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What Individual Rights Apply For A Telepathic Future?

By: Halie B. Peacher

President Dwight Eisenhower stated that the United States “must be forward looking in our research and development to anticipate the unimagined weapons of the future.” Not long after these words, President Eisenhower’s administration created what is now known as the Defense Advanced Research Projects Agency (“DARPA”). With a $3 million budget, DARPA funds researchers who invent technology that changes everyday life, such as the Internet, and the way that we fight in war, like with drones. However, DARPA has not always created life-changing technology through ethical grounds. For example, under the Big Boy Protocol, DARPA compared radiation exposure of sailors without informing the sailors that they were a part of an experiment.

Years later, DARPA and neuro-researchers could be breaking ground on a new technology that borders ethical boundaries. Dr. Justin Sanchez is the head of DARPA’s Biological Technologies Office (“BTO”). Dr. Sanchez aspires to create the ability to transfer knowledge and thoughts from one person’s mind to another’s with the use of a computer. Dr. Sanchez’s dreams are close to reality. Dr. Gerwin Schalk, a researcher who studies ECoG in the New York State Department of Health’s Wadsworth Center, focuses on using electrodes to detect and map the electrical signals coming from the brain. Schalk’s research allowed a man to close a computer image hand by merely thinking about closing the hand. Moreover, in 2011 Schalk’s research was funded by the U.S. Army in the amount of $6.3 million.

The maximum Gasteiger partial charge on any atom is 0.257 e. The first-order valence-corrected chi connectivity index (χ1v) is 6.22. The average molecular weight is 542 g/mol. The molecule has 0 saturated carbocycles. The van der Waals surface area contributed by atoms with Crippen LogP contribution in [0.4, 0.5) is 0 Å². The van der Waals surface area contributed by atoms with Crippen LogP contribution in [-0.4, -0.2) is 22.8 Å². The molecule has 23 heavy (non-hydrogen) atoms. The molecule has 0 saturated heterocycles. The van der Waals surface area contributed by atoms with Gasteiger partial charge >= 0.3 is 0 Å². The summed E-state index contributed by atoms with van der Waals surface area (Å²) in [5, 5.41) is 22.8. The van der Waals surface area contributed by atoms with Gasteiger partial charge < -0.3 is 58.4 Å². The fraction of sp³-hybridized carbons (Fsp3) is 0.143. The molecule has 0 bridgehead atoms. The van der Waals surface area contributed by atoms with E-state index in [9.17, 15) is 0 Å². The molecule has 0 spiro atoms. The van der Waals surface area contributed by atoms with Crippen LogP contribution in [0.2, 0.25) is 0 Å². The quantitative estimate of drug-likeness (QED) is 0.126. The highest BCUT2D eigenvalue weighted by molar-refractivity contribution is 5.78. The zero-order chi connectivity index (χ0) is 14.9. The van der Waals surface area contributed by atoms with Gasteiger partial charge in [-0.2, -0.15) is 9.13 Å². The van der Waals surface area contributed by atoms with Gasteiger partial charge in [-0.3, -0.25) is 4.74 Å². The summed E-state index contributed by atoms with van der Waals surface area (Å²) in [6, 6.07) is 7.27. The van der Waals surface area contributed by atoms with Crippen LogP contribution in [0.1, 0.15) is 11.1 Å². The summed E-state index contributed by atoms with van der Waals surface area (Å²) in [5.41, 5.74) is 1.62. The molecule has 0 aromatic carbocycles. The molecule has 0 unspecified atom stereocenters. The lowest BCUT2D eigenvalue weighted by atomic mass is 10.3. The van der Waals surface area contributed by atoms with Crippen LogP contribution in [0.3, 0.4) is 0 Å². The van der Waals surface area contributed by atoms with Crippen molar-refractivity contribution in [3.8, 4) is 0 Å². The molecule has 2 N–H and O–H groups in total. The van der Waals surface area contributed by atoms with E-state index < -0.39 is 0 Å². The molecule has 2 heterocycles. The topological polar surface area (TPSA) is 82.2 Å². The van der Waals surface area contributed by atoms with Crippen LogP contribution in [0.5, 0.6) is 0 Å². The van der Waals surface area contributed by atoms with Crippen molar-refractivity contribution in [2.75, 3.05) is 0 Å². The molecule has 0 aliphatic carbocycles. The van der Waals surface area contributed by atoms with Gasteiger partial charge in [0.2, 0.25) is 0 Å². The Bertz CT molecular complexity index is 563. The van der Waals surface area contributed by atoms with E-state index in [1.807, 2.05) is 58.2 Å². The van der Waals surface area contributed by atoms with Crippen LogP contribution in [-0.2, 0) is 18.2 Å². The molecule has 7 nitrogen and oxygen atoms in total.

Flash forward to 2019, Elon Musk and Mark Zuckerberg joined the race to create a brain-machine interface (“BMI”) that allows a person to control typing not with a keyboard, but with the mind. Many questions arise as to how the technology will affect the individual’s moral and emotional cognition and how the government will regulate privacy when privacy can be hacked. The data that can and will be processed through these BMIs is as “unique as one’s fingerprint” and, some argue, will create “threats to privacy and personal freedom.” Roberto Andorno is a human rights lawyer at the University of Zurich who is advocating for increased protections as technology evolves.

Andorno and Marcello Ienca, a neuroethicist, have proposed protections for cognitive liberty, mental privacy, mental integrity, and psychological continuity.  Essentially, all of these protections would enhance a person’s right to privacy within his or her own mind. In Canada, the government is tackling what might be a growing privacy concern through its Canadian Charter of Rights and Freedoms, specifically in the liberty and unreasonable search and seizure sections.  In the European Union, research suggests that the Global Data Protection Regulation will take the lead in regulating what is private within one’s mind. Yet, ultimately, it will be up to the public to decide what remains private when it comes to machines that are capable of mapping and understanding one’s thoughts.  


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